"All the incidents that have occurred in the matches also adds to the mystique which surrounds the fixture. I do remember after one game at Welford Road, we had lost, and the importance of the game and the passion we had put into it burst over on the bus on the way back afterwards; West Country cider also played a part. It was that kind of game where if we lost, we would be frustrated and that frustration led on into the bus and there were a few scuffles.
Matt Perry vies for the high ball against Will Greenwood © Getty Images
"It showed the importance of the game and the legacy, for me, is something the players now should learn. Young players should learn about the history from where the two sides have come from as anyone who takes part in the match, is a small cog in the future of the games for the next 100 years."
"The best way of describing the match is that it is a local derby between two teams who are 140 miles apart. It's always had that flavour of a really intense rivalry that you only normally get, from a Leicester point-of-view, against Northampton who are only down the road. I struggle to explain why that is, but I think it's because during the 80s and 90s they were the two biggest clubs and that was a successful era for both of them.
"It is a derby in every way apart from location. There was always a bit of controversy and a bit of niggle. There is so much riding on it for both sets of supporters and the players that it is inevitable that tempers fray and things boil over. That sort of passion and commitment is the minimum expected in games like this. There've been a few punch-ups and dodgy decisions that have decided games.
"From my point-of-view, a couple of the games we lost down at the Rec to last minute tries from Butch James and Francois Louw smarted. On the flip side, we scored six tries down there a couple of years ago to win with a bonus point. I think that's as well as we've played in the last five years. It's one of those games that brings the best out of the teams and hopefully we'll get another showing like that this weekend."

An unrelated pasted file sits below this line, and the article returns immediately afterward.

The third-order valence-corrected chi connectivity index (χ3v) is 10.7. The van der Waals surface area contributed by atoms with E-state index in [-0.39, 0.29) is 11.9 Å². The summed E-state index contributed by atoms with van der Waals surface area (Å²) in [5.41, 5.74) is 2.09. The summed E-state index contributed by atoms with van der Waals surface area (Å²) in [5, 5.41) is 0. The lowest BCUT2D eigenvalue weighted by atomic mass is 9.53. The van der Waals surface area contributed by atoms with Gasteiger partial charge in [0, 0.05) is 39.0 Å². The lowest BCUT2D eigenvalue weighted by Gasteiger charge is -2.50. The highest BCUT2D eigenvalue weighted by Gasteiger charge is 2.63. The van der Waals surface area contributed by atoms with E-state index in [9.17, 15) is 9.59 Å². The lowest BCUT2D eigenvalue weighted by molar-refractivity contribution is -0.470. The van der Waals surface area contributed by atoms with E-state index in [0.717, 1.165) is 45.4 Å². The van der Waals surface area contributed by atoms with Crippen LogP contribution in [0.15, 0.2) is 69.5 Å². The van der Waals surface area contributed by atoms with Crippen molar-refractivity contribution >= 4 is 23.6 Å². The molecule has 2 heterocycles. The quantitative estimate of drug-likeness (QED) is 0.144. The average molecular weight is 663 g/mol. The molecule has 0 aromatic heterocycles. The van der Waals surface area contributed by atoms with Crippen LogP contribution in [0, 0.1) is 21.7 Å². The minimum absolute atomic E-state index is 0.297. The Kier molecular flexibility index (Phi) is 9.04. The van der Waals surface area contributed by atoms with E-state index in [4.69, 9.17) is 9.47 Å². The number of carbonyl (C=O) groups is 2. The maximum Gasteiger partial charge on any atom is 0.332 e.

George Chuter gets to grips with Justin Harrison back in 2009 © PA Photos
"I remember my first game against Bath, I was playing alongside Deano and faced Martin Haag, Steve Ojomoh, Nigel Redman and those sorts of players. The scrum time was a feisty affair with the second-rows throwing haymakers through to the opposite front-rowers. It was an old-school rivalry and great to be a part of.
"I grew up watching the Bath v Leicester games in the late 80s and I remember watching the game in 1994 when Jamie Hamilton scored that late try, it stuck in the memory. A Bath game against Leicester was one of the first games I was involved in and just being there and seeing the gnarly old bulls who were roaming around gave you a real understanding of what those battles were.
"In the last few years of my career, Bath started to really push again and we had a few play-off and Heineken Cup games against them. I remember one game where Bath had driven down to our 22 in the last few seconds and Butch [James] set up for a drop-goal but I managed to charge it down, I have fond memories of that moment.
"It was gutting that I never got to play against the old rivals when I joined Bath. I did commentate on one of the games and I was watching my old mates play for Leicester against the team you were then employed by. It was a mixed bag of emotions, but now I'm retired, my loyalty is always with Leicester but I have mates on both sides of the divide."
Lewis Moody crossed both sides of the Bath/ Leicester rivalry © PA Photos
© ESPN Sports Media Ltd
Tom Hamilton is the Assistant Editor of ESPNscrum.
"At the crux of this England team is a lack of fear, they are not afraid to throw playbooks out of the window." Tom Hamilton reports from Twickenham
"These little deft touches, the nuances O'Driscoll has perfected are what Ireland will miss most." Tom Hamilton on Brian O'Driscoll's final Test in Dublin
After Brian O'Driscoll's emotional final Ireland appearance on home soil, and seeing the Six Nations boil down to a three-horse race, we bring you the best images of the weekend
Last year's thrashing at the hands of Wales was not the first time England have fallen to their rivals. Scrum Sevens looks at whether they have bounced back the following year